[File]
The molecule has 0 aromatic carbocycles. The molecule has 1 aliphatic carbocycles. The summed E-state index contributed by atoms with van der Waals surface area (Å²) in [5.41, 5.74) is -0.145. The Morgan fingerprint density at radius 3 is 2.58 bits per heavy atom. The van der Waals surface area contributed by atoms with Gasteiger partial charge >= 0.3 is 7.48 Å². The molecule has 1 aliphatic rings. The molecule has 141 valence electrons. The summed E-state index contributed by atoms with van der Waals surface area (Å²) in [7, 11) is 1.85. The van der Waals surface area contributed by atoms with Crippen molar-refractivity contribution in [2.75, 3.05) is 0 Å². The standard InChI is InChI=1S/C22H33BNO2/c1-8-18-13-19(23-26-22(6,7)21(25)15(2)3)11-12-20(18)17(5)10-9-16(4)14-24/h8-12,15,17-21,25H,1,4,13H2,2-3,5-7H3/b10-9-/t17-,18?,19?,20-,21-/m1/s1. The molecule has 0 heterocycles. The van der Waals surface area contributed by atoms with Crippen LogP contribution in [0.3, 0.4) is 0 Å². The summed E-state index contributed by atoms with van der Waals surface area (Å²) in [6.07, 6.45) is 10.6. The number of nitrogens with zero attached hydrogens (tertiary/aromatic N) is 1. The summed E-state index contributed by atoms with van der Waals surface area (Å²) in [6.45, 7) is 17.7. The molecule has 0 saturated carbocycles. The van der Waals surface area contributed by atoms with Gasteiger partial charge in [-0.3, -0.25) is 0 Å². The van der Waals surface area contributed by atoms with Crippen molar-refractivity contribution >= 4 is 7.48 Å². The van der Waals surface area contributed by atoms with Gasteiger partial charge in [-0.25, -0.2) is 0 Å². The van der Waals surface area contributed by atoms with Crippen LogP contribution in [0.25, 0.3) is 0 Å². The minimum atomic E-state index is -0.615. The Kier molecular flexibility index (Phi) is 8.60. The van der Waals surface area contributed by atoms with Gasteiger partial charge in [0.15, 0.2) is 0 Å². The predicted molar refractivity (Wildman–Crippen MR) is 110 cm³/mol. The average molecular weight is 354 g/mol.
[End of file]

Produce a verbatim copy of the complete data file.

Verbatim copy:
The molecule has 0 aromatic carbocycles. The molecule has 1 aliphatic carbocycles. The summed E-state index contributed by atoms with van der Waals surface area (Å²) in [5.41, 5.74) is -0.145. The Morgan fingerprint density at radius 3 is 2.58 bits per heavy atom. The van der Waals surface area contributed by atoms with Gasteiger partial charge >= 0.3 is 7.48 Å². The molecule has 1 aliphatic rings. The molecule has 141 valence electrons. The summed E-state index contributed by atoms with van der Waals surface area (Å²) in [7, 11) is 1.85. The van der Waals surface area contributed by atoms with Crippen molar-refractivity contribution in [2.75, 3.05) is 0 Å². The standard InChI is InChI=1S/C22H33BNO2/c1-8-18-13-19(23-26-22(6,7)21(25)15(2)3)11-12-20(18)17(5)10-9-16(4)14-24/h8-12,15,17-21,25H,1,4,13H2,2-3,5-7H3/b10-9-/t17-,18?,19?,20-,21-/m1/s1. The molecule has 0 heterocycles. The van der Waals surface area contributed by atoms with Crippen LogP contribution in [0.3, 0.4) is 0 Å². The summed E-state index contributed by atoms with van der Waals surface area (Å²) in [6.07, 6.45) is 10.6. The number of nitrogens with zero attached hydrogens (tertiary/aromatic N) is 1. The summed E-state index contributed by atoms with van der Waals surface area (Å²) in [6.45, 7) is 17.7. The molecule has 0 saturated carbocycles. The van der Waals surface area contributed by atoms with Gasteiger partial charge in [-0.3, -0.25) is 0 Å². The van der Waals surface area contributed by atoms with Crippen molar-refractivity contribution >= 4 is 7.48 Å². The van der Waals surface area contributed by atoms with Gasteiger partial charge in [-0.25, -0.2) is 0 Å². The van der Waals surface area contributed by atoms with Crippen LogP contribution in [0.25, 0.3) is 0 Å². The minimum atomic E-state index is -0.615. The Kier molecular flexibility index (Phi) is 8.60. The van der Waals surface area contributed by atoms with Gasteiger partial charge in [0.15, 0.2) is 0 Å². The predicted molar refractivity (Wildman–Crippen MR) is 110 cm³/mol. The average molecular weight is 354 g/mol.